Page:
Brexit Isn't Theresa May's Only Challenge
Britain’s new prime minister, Theresa May, is all for union. Not the European Union -- “Brexit means Brexit,” she has repeatedly assured voters -- but greater union within her own country.
In a speech Wednesday that barely mentioned Brexit, May set out two priorities. The first is preserving the “precious, precious bond” among the constituent parts of the United Kingdom: England, Scotland, Wales and Northern Ireland. To succeed, she’ll need to make it attractive for each of these entities -- especially Scotland and Northern Ireland, which enjoy a fair amount of autonomy and view the EU more favorably -- to remain closely connected to London. These will be difficult and complicated negotiations, but they are manageable.
A successful long-term union, however, will depend on whether she can make progress on her other major goal: leading what she called a “one-nation government.” The idea of “one-nation conservatism” -- which focuses on improving social cohesion and opportunity across society -- started with Prime Minister Benjamin Disraeli in the Victorian era, and has been invoked more than achieved ever since.
May promised to fight against “burning injustice,” whether faced by working women who earn less than men, blacks who are mistreated by the criminal justice system, or the “white working-class boy” who struggles to get into university. These are worthy aims. They have also been declared, in one way or another, by each of the U.K.’s previous four prime ministers.
All the same, Brexit gives them new urgency. The vote puts in sharp relief the divide between the disadvantaged north, which largely favored Brexit and where the population is older, poorer and less educated, and the younger, more prosperous and more cosmopolitan area around London, which mostly voted to stay.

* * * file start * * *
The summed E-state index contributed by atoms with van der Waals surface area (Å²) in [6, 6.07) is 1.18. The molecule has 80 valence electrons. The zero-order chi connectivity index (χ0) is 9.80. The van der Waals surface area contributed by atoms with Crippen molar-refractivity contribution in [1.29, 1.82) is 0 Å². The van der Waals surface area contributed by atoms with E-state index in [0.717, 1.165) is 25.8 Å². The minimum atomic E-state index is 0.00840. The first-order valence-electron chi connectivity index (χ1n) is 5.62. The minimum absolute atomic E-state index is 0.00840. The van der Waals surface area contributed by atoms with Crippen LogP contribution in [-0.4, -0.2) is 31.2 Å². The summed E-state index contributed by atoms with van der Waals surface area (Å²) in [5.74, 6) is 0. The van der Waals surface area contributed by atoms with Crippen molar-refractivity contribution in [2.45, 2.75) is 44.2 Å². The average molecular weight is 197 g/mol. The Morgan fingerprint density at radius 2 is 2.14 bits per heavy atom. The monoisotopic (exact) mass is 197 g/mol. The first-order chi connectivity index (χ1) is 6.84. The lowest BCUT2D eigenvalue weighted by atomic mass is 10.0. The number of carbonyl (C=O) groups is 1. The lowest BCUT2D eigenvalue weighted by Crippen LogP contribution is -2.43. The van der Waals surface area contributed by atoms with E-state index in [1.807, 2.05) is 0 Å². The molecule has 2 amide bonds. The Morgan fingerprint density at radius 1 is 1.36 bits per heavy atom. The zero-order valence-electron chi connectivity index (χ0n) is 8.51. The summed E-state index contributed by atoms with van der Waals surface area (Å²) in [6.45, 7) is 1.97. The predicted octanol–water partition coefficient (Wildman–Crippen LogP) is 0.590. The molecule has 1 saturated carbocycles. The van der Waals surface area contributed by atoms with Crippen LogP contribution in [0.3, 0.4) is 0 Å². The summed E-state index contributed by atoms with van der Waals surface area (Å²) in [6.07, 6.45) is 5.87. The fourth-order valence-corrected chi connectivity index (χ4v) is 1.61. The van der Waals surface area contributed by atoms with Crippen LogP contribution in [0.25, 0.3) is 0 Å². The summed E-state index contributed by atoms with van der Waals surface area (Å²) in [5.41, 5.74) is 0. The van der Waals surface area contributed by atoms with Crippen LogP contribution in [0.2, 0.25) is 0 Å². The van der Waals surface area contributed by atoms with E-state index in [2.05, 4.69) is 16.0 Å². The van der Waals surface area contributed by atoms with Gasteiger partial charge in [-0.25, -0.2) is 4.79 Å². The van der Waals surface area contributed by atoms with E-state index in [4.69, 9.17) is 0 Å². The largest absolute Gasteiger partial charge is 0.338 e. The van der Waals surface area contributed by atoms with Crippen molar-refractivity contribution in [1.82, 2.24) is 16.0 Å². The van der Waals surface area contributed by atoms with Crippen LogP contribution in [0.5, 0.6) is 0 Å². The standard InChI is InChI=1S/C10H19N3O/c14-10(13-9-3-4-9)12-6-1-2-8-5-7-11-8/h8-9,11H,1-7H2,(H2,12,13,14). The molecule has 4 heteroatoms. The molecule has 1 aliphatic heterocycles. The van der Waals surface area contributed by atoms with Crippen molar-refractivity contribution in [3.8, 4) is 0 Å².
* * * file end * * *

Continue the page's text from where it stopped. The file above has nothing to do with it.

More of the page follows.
The priorities here are largely to be found in policies May’s predecessor, David Cameron, set out but was unable to deliver. May can go further. While former Chancellor George Osborne’s plan to revitalize the northern economy holds some promise, the new government must follow through with plans not only for infrastructure development, but also for enabling better and faster decisions at local levels of government.
May’s approach to the British economy needn’t be radically different than the Cameron-Osborne agenda. Britain needs fiscal discipline to keep inward investment flowing, but it also needs reforms that will require both government spending and more private investment. A true one-nation agenda would also focus on improving education standards and job training, lowering barriers to entry for new businesses, and improving access to housing.
May has appointed an experienced cabinet from both sides of the Brexit divide. How well her ministers can unite behind her one-nation agenda will be at least as important -- maybe more -- than the deal they strike with Brussels.
--Editors: Therese Raphael, Michael Newman.
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